Tuesday, July 24, 2012

Go Wiggo!

A huge Congratulations to Bradley Wiggins (Wiggo) and Team Sky for what amounted to be a fantastic Tour de France for Great Britain and the world of cycling as he became the first Briton to win le Tour in the 99 years of its existance.

Wiggo showed poise in the face of assanine doping allegations from the media and dominated the 9th and 19th stages in the Indivdual Time Trial (ITT) sealing his spot as the winner of the 20 stage race that covered 3497 km or 2172.935 miles.

In addition to Wiggo winning the overall classification in le Tour, Team Sky also had a second rider on the final podium in Chris Froome who placed 2nd and Sprinter Mark Cavendish finished this years Tour de France with his 23rd Stage win in his 5 years of participating in the Tour de France.

Chapeau to all the competitors of this years' Tour de France! 

I look forward to seeing all the pros racing again in the Olympics (Road Race July 28/Time Trial August 1), the Tour of Utah (August 7-12) and the USA Pro Cycling Challenge in Colorado (August 20-26)!

The following photos are taken courtesy of TheAtlantic.com

Stage 19 ITT

Stage 19 ITT Finish

The following are links to video highlights of the 2012 Tour.  Peruse through and let me know what you think of this years Tour de France  If you had the chance to view any of it, what are your favorite moments?

Tour de France 2012: the best bits pt1-video

Tour de France 2012: the best bits pt2-video

Tour de France 2012: the best bits pt3-video

Until the next time,
Keep your mind sharp, body fit, and pedal hard

Monday, July 9, 2012

You Done Been Shrunk Cortisol!!

Hello My Friends,

Sooooo Stressed Out!! I'll Fight Myself!
As everyday athletes, we all have to deal with normal stresses such as work, family, deadlines, etc. and there is that constant search to find time to unwind and relax so our bodies can decompress to some state of normalcy.  In my case, there is no such thing as "Normal". 

There came a point over the weekend when the stress level was too much for me.  I'm usually an easy going guy and am pretty good at rolling with the punches.  I could feel my mood changing, tension building in my neck and shoulders and my mind weighed heavy on far too many issues that I couldn't sort out.  Cortisol, one of the "stress hormones" in the body, had been apparently working overtime in mine.  My wife could even see it taking its toll on me and how rapidly my cortisol levels were preparing me for the "flight or fight" response.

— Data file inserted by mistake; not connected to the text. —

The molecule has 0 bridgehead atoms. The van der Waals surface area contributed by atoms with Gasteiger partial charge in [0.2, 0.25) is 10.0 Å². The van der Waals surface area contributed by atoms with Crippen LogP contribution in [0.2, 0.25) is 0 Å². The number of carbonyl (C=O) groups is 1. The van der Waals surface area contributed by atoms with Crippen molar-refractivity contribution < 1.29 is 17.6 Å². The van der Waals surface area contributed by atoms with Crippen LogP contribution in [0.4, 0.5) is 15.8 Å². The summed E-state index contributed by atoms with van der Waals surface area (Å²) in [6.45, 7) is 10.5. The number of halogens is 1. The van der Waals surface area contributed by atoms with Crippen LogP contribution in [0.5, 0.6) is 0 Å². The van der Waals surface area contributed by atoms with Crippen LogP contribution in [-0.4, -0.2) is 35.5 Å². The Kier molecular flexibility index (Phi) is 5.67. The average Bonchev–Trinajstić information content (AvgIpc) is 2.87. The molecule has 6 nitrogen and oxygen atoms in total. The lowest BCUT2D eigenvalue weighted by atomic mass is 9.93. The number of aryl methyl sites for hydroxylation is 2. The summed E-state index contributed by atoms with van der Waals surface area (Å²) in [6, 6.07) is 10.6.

In the past, the natural tendency was to look for carbs to ingest to prepare my body for flight, a response I had grown accustomed to since childhood, but this time was particularly different. 

"When cortisol spikes, it tells the body to eat something with a lot of calories--a great survival tactic if you need energy to flee a predator but not if you're fretting over how to pay bills," says nutritional biochemist Shawn Talbott, PhD, author of The Cortisol Connection.

Read more: prevention.com


More specifically, I was looking for a fight, even if it was with myself.  Instead of going toe-to-toe in front of a mirror, I suited up, prepped the bike and struck out on a ride determined to flush out every bit of worry, anger, irritation, and negativity in my body that resulted in a 24 mile trail of emotional carnage laid out on the road for no one to see, aside from the grimace on my face and anger in my eyes. 

As the miles and time ticked by, I could feel my mood change, shoulders loosen and head clear.  Endorphins were building in my body and I welcomed every drop of it as it put the smack down on the cortisol.  Every now and then one of those "things" would pop back in my head and I would increase leg speed and hammer on the pedals to either ride away from it or to simulate stomping it to the ground with every pedal stroke. I like to think it was the latter, but was probably a combination of the two. 

In the words of Vector from Despicable Me, "You Done Been Shrunk!" 

Throughout the ride, I found myself practicing techniques that had me pushing harder on the climbs and pedaling faster on the descents.  Now being a flat lander in East Texas, we don't have many real "climbs", but it just doesn't sound as cool to say that I rolled over a gopher mound in my hardest gear.  We do have our share of false flats and gentle hills, but for the sake of this post, these were climbs of the grandest nature. 

The techniques I'm learning are from a video training program that are teaching me ride stronger, faster and more efficient.  It's in the similar styling of P90X and Insanity in that it's a 90 day program with short specific training goals in mind.  I'm starting my 5th week and have already seen improvements in my cycling strength and ability.  It's challenging, tough and rewarding.  Graeme Street is the owner/operator/founder of Cyclo-Club and developer of the Cyclo-Core workout programs.  I've been listening to his podcasts for years and have learned a great deal from him.  If you'd like to check out the workout plan that I am using, click the link below the video.  You can also follow him on twitter @Cycloclub.

I hope you've found my lesson in cortisol management helpful, if not enjoyable to read and look forward to your comments and feedback.  Check out the training plan if you're into cycling and want to be stronger on the climbs and faster on the flats.  I definitely notice a huge difference in my abilities on the road and cannot wait to see what I'll achieve at the end of the program. 
Until the next time,
Keep your mind sharp, body fit, and pedal hard